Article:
A Jewish educator is suing a New York synagogue, claiming that she was fired from her job for espousing anti-Zionist beliefs online.
According to the lawsuit filed Tuesday morning in the Supreme Court of the State of New York, Jessie Sander said she was fired from her position at the Westchester Reform Temple — a Reform congregation in Scarsdale — after less than three weeks. She believes her dismissal was a response to a blog post she wrote that expressed anti-Zionist beliefs during the Israeli-Gaza conflict in May 2021.
Sander, 26, had been hired as a full-time educator for the WRTeen Initiative, a program connected to the synagogue’s Jewish Learning Lab. Sander had written the blog post on May 20, 2021 — 10 days after she had been offered the position at Westchester Reform Temple, but before her start date on July 6, 2021. Nothing in the job description, the complaint says, required she should or should not have any particular viewpoint towards Israel and Zionism.
Among other things, she and a co-author asserted in her blog post that “Israel’s legalized apartheid regime has been brutalizing Palestinians for decades” and that she is part of an organization that “rejects the Zionist claim to the land of Palestine.”
“We reject the notion that Zionism is a value of Judaism,” she wrote.
Per the complaint, Sander is contending that she was unlawfully discharged for expressing views during a “legal recreational activity” (blogging) that was conducted outside of work hours, off the employer’s premises, and without use of the employer’s equipment.
She is asking to be reinstated and awarded her back pay and compensatory damages, claiming she has “suffered economic loss, mental and emotional distress, damage to her reputation and harm to her career, lost business and professional opportunities, and other damages.”
- My Experience as an Israeli Arab Teacher in Jewish Schools
- Former PM's Son: 'Israel Was Born in Sin. I’m Collaborating With a Criminal Country'
- When Jewish Child Was Worth Twice as Much as Arab Child in Israel
The Westchester Reform Temple did not immediately respond to The New York Jewish Week’s requests for comment.
While there are protections in place for employees of non-religious institutions to express opposing beliefs, synagogues and other religious educational institutions reserve the right to fire an educator when their personal beliefs conflict with the institution’s ideological mission, said Marc Stern, chief legal officer for the American Jewish Committee, which has no connection to the case. Deciding what the line is and when the educator has crossed it, Stern said, is up to the employer.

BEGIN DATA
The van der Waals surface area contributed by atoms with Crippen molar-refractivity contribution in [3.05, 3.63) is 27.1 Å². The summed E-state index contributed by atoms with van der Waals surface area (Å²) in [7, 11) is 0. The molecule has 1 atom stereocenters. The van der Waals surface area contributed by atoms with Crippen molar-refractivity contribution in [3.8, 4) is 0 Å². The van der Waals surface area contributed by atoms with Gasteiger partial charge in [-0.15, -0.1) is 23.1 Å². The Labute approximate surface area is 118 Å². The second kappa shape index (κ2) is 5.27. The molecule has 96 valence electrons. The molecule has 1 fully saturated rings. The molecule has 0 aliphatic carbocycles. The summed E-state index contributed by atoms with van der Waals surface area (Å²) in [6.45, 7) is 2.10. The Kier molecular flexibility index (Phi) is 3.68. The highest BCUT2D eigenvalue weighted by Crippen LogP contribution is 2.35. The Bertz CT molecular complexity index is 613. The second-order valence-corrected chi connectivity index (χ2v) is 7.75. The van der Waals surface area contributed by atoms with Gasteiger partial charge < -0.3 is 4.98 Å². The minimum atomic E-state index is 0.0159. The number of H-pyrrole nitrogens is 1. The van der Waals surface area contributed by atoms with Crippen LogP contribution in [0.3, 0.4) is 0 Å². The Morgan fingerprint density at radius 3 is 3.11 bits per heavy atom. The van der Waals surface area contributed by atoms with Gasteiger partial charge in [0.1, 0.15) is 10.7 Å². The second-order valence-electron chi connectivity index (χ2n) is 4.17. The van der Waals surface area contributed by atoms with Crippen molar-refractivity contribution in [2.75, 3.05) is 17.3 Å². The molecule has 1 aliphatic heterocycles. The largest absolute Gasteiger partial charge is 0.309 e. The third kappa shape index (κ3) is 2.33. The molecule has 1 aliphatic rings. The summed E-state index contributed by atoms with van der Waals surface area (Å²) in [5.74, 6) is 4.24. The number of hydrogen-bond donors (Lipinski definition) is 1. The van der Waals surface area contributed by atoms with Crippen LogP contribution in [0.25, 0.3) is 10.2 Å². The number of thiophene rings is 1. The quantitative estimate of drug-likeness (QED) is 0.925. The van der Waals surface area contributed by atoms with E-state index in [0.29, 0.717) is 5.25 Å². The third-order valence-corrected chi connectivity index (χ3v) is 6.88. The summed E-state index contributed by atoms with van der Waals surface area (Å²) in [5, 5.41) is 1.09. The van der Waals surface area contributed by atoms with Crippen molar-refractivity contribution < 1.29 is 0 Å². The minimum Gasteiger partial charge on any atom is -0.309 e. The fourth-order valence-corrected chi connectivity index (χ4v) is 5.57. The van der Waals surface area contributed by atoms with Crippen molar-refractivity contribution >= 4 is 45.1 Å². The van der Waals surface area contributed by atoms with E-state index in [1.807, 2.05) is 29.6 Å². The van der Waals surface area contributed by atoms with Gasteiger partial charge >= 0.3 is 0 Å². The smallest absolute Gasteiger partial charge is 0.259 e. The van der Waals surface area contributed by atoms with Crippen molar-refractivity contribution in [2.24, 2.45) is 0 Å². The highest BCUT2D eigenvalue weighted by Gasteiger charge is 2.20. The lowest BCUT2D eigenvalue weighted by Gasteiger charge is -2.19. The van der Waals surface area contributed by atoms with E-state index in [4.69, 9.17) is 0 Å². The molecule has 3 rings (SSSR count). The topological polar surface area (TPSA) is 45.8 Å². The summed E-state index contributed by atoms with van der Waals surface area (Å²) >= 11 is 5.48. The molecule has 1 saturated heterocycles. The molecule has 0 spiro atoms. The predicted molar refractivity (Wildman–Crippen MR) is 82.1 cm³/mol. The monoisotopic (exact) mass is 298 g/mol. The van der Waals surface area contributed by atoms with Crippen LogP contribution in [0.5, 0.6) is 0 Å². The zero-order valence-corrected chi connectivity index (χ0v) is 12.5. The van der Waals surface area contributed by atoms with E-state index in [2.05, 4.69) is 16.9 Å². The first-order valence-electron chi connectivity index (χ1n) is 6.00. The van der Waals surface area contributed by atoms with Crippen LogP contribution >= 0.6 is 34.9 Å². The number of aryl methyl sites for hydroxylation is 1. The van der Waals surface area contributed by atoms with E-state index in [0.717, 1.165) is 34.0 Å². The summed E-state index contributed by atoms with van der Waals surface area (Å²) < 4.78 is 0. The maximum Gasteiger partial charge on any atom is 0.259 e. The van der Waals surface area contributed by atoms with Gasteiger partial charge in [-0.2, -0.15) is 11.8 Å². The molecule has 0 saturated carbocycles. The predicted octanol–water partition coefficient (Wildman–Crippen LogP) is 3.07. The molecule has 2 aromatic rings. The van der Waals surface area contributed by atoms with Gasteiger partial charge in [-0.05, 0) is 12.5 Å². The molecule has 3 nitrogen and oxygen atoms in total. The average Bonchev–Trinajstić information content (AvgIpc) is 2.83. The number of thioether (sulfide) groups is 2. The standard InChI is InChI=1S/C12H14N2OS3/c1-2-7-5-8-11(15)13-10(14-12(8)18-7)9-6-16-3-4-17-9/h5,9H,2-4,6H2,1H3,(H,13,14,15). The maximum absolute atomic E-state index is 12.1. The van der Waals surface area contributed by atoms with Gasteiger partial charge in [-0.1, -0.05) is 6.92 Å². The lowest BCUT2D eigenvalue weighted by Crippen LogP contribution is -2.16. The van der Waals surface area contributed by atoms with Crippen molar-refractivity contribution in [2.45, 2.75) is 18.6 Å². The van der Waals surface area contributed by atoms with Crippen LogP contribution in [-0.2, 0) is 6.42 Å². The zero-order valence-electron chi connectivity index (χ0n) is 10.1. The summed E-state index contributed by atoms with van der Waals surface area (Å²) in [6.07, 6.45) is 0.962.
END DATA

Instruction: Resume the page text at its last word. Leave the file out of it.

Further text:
Additionally, educators at religious institutions cannot sue their employers for discrimination against their beliefs if those beliefs go against those of the institution, said Aliza Herzberg, managing member of Herzberg Law Group, an employment boutique in New York.
Sander was in the position for only 16 days before she was fired during a Zoom call on July 22, according to the suit. Rabbi David Levy and Executive Director Eli Kornreich, both of whom are named as defendants in the lawsuit, were present. According to the complaint, when Sander asked the reason for the termination, Kornreich answered, “It’s just not a good fit.”
A week earlier, Sander had met with Levy ostensibly to discuss 11th and 12th grade programming — though, according to the lawsuit, he steered the conversation towards her blog post, asking her if she was aware that WRT was a Zionist institution. Sander agreed she would not share her anti-Zionist beliefs on the job.
In the same Zoom call, Levy asked what “anti-Zionist” meant to Sander and asked if she understood that some people may regard anti-Zionism as a “calling for a second Holocaust.” Sander replied that she was “horrified” by the comparison, according to the suit, and that she “objected to the colonization of Palestinian land, with the accompanying displacement of the indigenous population”
Sander’s blog, titled “Israel [sic] Won’t Save Us: Moving Towards Liberation,” was posted on Medium and on Making Mensches, a blog and organization that Sander founded in 2020 dedicated to “fostering radical Jewish communities that explore Jewish values within the context of our daily lives.”
In her post, Sander and her co-founder Elana Lipkin write, “We believe our role as white American Jews is to resist the American-Israeli military-industrial complex and the ways in which American Jewish support for Israel has enabled the genocide in Palestine to continue.”